Drumconrath Brewing Co.: Serving Craft Beer in A Macro Beer Town

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Drumconrath Brewing Co.: Serving Craft Beer in A Macro Beer Town
Credit: Nelson

Mapleton, North Dakota’s size makes it an unconventional choice for a craft brewery. The bedroom community’s population hovers around 1,000 souls. Interstate 94 cuts a swath through the farm fields that surround the unassuming little town. A few drivers stop at the golf course or the gas station just off the highway, but most fly by, bound for Fargo, about 10 minutes east.

The only other drinking establishment in town serves locals raised on interchangeable domestic beers. Those who do have a preference for a particular brand are often fiercely loyal. Many of them are barley farmers from the surrounding counties who have contracted with big brewers for decades. For them, ordering beer made with your own grain is just good business.[newsletter_signup_box]

So how do you sell craft beer in a macro beer town? And how do you turn a profit in a small town when your taproom seats 48 at a time? If you’re Drumconrath Brewing Company — which, when it opened in 2017, was the first North Dakota brewery to operate in a city of less than 1,110 people since 1890 – you ignore the trends, make approachable beer and convert the adjunct beer drinkers, one person at a time.

Location Matters for Drumconrath Brewing Co.

Drumconrath Brewing Company’s owner and brewer Sam Corr has a gift for meeting customers where they are, both literally and figuratively. He set up shop in a 2,160-square-foot outbuilding on the outskirts of town, a move which saved him a pile of money — operating with as little debt as possible was a major goal — and put him close to I-94 and in the path of a steady stream of pickups leaving work at the end of the day.

It’s about the least visually sexy location imaginable, but since the local economy is heavy on agriculture, manufacturing, construction and transportation, being able to come in with muddy boots is an important selling point.

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When the white collar professionals come back home after work, they stop in too. Beer fans from the Fargo metro make the trip on the weekends and the regulars have made Wednesday night trivia a new local tradition. The taproom is only 736-square-feet, so people end up getting to know each other, whether they intend to or not.

“The Drum is more like a place to be social than a bar,” says Drumconrath Brewing Co. regular Ryan Goodman.

“It feels like ‘Cheers’ where he knows everyone by name,” adds fellow trivia night regular Lance Getz.

Corr does seem to know everybody’s name. “And I can tell you who’s gonna come in on what day, at what time and what they’ll have,” he adds.

Attracting New People to Craft Beer

When asked to describe his crowd, Corr grins.

“It seems like I’ve got nothing but regulars,” he says. “I’ve got engineers, I have auto body repair guys and farmers and cleaning ladies, doctors, lawyers — pretty much every walk of life. It’s like the truest pub in the area where people just come and hang out. Everyone’s equal in here. You come in, you have a good time and enjoy beer.”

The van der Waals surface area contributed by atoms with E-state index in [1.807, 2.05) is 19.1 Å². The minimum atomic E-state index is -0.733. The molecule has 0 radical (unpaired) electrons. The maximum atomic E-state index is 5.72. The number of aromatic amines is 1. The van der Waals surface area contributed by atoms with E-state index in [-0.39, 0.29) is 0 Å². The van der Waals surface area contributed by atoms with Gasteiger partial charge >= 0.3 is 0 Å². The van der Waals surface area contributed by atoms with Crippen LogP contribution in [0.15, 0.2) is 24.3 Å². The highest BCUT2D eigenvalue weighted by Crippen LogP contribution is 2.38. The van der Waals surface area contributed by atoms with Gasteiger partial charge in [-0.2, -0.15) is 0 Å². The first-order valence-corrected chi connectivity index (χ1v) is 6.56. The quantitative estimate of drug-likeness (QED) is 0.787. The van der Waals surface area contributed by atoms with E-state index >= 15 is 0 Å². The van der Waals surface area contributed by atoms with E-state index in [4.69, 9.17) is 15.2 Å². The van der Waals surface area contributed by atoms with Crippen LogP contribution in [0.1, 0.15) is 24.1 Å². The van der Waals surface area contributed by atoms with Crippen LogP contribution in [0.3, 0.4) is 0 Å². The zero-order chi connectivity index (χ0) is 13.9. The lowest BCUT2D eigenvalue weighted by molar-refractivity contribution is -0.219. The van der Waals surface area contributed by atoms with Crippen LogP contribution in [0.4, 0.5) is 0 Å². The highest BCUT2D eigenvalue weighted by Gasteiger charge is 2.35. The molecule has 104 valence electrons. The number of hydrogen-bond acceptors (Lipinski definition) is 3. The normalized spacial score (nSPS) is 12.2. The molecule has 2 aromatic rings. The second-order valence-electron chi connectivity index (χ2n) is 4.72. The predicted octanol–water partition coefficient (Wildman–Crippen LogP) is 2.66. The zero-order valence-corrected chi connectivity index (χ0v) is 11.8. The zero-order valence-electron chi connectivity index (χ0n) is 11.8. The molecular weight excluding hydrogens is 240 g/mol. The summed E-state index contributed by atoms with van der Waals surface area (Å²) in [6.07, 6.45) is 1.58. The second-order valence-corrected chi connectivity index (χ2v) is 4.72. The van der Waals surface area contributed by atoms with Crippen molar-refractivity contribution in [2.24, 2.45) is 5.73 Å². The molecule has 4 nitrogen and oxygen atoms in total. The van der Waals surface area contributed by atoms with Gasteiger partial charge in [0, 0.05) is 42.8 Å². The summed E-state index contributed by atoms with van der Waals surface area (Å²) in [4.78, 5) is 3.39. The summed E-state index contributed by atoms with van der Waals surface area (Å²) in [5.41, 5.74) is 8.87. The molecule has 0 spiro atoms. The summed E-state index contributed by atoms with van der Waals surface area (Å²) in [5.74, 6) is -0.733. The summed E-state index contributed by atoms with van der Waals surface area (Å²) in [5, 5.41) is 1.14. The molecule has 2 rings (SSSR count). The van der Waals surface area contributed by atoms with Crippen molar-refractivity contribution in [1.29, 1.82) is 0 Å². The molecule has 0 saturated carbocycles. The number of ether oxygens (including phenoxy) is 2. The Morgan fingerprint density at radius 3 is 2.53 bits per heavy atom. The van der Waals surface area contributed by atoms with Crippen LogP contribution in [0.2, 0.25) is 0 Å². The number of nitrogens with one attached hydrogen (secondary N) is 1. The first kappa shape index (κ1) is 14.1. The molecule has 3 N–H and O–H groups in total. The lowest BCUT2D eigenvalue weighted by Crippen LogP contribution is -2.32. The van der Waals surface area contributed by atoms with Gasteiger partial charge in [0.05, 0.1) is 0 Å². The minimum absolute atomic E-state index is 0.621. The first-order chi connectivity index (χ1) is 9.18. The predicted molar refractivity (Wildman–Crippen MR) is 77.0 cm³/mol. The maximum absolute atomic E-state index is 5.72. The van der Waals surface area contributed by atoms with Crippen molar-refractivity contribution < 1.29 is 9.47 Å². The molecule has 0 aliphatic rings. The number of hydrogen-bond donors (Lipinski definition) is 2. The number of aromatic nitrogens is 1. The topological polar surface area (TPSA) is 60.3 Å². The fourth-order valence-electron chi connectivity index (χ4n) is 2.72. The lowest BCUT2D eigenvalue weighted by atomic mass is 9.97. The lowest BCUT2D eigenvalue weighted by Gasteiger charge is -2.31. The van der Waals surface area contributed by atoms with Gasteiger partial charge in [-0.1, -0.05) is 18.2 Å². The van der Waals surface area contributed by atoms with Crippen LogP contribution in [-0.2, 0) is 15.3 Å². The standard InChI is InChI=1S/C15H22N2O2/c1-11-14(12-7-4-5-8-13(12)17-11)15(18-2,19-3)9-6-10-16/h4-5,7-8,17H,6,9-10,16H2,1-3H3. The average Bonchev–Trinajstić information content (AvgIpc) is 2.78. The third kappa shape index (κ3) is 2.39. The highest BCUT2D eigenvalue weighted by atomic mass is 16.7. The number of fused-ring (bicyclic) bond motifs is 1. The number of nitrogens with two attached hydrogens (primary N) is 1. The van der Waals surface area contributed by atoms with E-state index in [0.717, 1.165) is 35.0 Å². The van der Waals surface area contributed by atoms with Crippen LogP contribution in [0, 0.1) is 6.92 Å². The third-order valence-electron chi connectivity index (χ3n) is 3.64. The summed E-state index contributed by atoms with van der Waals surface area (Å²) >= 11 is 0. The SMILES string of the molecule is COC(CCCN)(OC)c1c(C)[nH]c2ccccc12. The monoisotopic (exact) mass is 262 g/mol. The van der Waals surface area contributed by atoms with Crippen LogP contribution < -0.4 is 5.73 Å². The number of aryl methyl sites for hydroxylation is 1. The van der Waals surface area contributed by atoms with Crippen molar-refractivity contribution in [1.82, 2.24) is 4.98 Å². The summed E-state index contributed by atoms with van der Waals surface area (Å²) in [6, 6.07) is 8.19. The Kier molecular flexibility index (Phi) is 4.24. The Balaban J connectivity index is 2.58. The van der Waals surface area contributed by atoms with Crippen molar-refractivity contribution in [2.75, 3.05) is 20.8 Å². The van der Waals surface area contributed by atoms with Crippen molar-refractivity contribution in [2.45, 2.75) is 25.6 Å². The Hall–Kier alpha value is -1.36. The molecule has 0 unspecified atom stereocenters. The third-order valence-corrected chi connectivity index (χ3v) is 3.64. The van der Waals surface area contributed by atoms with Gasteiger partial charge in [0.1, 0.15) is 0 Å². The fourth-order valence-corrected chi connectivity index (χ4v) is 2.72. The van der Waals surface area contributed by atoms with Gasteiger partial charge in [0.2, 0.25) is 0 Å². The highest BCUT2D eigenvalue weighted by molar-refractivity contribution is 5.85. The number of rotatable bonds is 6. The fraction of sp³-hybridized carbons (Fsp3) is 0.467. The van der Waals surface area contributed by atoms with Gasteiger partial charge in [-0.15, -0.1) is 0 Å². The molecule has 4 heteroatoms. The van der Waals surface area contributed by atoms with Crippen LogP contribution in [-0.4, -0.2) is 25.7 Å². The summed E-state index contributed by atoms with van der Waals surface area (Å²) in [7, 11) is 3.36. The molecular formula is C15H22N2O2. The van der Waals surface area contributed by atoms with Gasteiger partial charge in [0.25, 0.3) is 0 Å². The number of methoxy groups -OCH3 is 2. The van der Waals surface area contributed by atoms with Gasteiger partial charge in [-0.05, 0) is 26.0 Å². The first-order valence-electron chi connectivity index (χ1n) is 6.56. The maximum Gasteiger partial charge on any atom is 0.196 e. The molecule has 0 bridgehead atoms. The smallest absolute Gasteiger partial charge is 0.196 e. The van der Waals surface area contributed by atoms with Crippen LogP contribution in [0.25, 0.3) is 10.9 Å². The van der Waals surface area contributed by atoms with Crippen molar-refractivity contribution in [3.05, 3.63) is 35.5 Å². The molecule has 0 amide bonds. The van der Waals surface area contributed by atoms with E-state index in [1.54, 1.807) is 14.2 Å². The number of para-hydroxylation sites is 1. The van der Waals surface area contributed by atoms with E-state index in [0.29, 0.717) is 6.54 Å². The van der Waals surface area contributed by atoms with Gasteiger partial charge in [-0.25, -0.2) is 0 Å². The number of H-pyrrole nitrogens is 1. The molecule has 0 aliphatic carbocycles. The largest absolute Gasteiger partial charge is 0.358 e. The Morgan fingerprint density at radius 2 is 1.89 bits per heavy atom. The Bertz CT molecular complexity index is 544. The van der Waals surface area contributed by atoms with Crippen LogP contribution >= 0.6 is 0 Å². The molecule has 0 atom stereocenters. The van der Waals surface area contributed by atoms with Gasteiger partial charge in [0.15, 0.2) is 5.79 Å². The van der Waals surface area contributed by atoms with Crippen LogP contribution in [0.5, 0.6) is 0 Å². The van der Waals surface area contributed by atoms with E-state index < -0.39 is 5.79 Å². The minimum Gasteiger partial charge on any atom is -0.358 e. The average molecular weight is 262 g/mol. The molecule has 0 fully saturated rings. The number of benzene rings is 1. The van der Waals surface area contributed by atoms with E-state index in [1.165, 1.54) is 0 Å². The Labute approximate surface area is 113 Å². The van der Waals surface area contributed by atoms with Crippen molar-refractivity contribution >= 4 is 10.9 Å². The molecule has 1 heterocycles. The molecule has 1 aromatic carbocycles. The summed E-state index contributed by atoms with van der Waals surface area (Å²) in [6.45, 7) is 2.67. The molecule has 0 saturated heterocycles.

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The tap board at Drunconrath Brewing Co. Credit: Alicia Underlee Nelson

When new customers insist they’ll “just have a light beer, thanks,” (which happens a lot), Corr listens and nods thoughtfully. He considers their tastes and preferences and then he usually pours them a sample of his smooth, accessible porter, Alex the Greater Scottish Ale — “Scottish Ale in general is a beer that converts people,” Corr says with complete confidence — or his St. Patrick’s Day märzen instead. Corr’s malty Irish-style red ale flagship, Ribbonman Red, is the beer many of his regulars cite as their gateway into craft beer.Great American Beer Bars

He says he never judges people for liking what they like. But after a few months in business, he developed the super light and approachable “Dudwizer,” to have a little snarky fun and help macro beer drinkers take a baby step into local beer.

Corr’s impossibly likeable personality helps him coax hesitant beer drinkers out of their comfort zone. He’s bearded and burly, but projects a sort of laconic, everyman charm that once prompted beer festival attendees to think he was the guy hired to lug the beer around.

“He is one of the most genuinely nice people I’ve met,” says Drumconrath regular Jeff Salmonson. “And he really makes everyone who comes in there feel welcome and definitely feel like you should come back to visit.”

Increasing Brewing Capacity and Offer New Beer Styles

When they do come back to visit, Corr will be ready. He tripled his brewing capacity after his first year in business. Next, he’ll upgrade his system so he can expand distribution, since current taproom production keeps his cold room “next to empty” most weeks.

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He’s expanding on his love of malt forward beer with an oatmeal IPA, experimenting with a super dry brut IPA and his summer wheat with lime and mango is due out any day.

And if you haven’t visited yet, don’t worry. You’ll be a regular in no time.

Alicia Underlee Nelson is a freelance writer and photographer who covers craft beer, travel, art, entertainment, history and breaking news for Thomson Reuters, Food Network, USA Today, Delta Sky Magazine, AAA Living Magazine, Midwest Living, Beer Advocate, trivago, Matador Network and numerous other publications. Her first book, titled “North Dakota Beer: A Heady History,” was published in 2017. Follow her adventures across the American Midwest, prairie provinces of Canada and beyond at prairiestylefile.com. You can also find her (and photos of what she’s drinking) on Facebook, Twitter and Instagram.

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